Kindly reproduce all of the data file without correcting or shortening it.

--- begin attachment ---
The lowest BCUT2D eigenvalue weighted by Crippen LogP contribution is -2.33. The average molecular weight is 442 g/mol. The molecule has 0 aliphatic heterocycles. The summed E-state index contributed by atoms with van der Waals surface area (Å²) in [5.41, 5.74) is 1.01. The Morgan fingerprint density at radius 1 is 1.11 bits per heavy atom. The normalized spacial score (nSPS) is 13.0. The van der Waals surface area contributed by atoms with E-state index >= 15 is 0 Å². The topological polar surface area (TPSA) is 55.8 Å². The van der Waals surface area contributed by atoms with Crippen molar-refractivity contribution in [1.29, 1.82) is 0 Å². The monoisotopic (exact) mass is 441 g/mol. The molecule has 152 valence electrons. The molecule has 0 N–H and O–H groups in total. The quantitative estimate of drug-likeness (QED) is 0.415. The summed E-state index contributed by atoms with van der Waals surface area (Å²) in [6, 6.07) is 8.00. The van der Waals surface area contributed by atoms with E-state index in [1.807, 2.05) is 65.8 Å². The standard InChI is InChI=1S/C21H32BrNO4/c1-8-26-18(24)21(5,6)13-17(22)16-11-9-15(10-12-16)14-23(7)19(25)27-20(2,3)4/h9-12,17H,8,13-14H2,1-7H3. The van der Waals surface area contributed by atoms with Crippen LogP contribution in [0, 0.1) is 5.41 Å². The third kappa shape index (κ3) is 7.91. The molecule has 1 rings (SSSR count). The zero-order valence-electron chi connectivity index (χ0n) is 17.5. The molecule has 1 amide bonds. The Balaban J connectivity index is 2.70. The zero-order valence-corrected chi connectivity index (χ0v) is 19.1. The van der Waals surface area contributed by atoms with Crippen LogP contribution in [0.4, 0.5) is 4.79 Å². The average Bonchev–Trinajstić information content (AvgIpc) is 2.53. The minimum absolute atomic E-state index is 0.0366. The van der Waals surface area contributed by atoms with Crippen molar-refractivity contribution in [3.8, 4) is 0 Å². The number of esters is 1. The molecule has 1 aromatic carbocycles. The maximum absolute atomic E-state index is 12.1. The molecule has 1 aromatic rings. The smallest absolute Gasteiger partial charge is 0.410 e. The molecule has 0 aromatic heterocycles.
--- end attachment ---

The lowest BCUT2D eigenvalue weighted by Crippen LogP contribution is -2.33. The average molecular weight is 442 g/mol. The molecule has 0 aliphatic heterocycles. The summed E-state index contributed by atoms with van der Waals surface area (Å²) in [5.41, 5.74) is 1.01. The Morgan fingerprint density at radius 1 is 1.11 bits per heavy atom. The normalized spacial score (nSPS) is 13.0. The van der Waals surface area contributed by atoms with E-state index >= 15 is 0 Å². The topological polar surface area (TPSA) is 55.8 Å². The van der Waals surface area contributed by atoms with Crippen molar-refractivity contribution in [1.29, 1.82) is 0 Å². The monoisotopic (exact) mass is 441 g/mol. The molecule has 152 valence electrons. The molecule has 0 N–H and O–H groups in total. The quantitative estimate of drug-likeness (QED) is 0.415. The summed E-state index contributed by atoms with van der Waals surface area (Å²) in [6, 6.07) is 8.00. The van der Waals surface area contributed by atoms with E-state index in [1.807, 2.05) is 65.8 Å². The standard InChI is InChI=1S/C21H32BrNO4/c1-8-26-18(24)21(5,6)13-17(22)16-11-9-15(10-12-16)14-23(7)19(25)27-20(2,3)4/h9-12,17H,8,13-14H2,1-7H3. The van der Waals surface area contributed by atoms with Crippen LogP contribution in [0, 0.1) is 5.41 Å². The third kappa shape index (κ3) is 7.91. The molecule has 1 rings (SSSR count). The zero-order valence-electron chi connectivity index (χ0n) is 17.5. The molecule has 1 amide bonds. The Balaban J connectivity index is 2.70. The zero-order valence-corrected chi connectivity index (χ0v) is 19.1. The van der Waals surface area contributed by atoms with Crippen LogP contribution in [0.4, 0.5) is 4.79 Å². The average Bonchev–Trinajstić information content (AvgIpc) is 2.53. The minimum absolute atomic E-state index is 0.0366. The van der Waals surface area contributed by atoms with Crippen molar-refractivity contribution in [3.8, 4) is 0 Å². The number of esters is 1. The molecule has 1 aromatic carbocycles. The maximum absolute atomic E-state index is 12.1. The molecule has 1 aromatic rings. The smallest absolute Gasteiger partial charge is 0.410 e. The molecule has 0 aromatic heterocycles.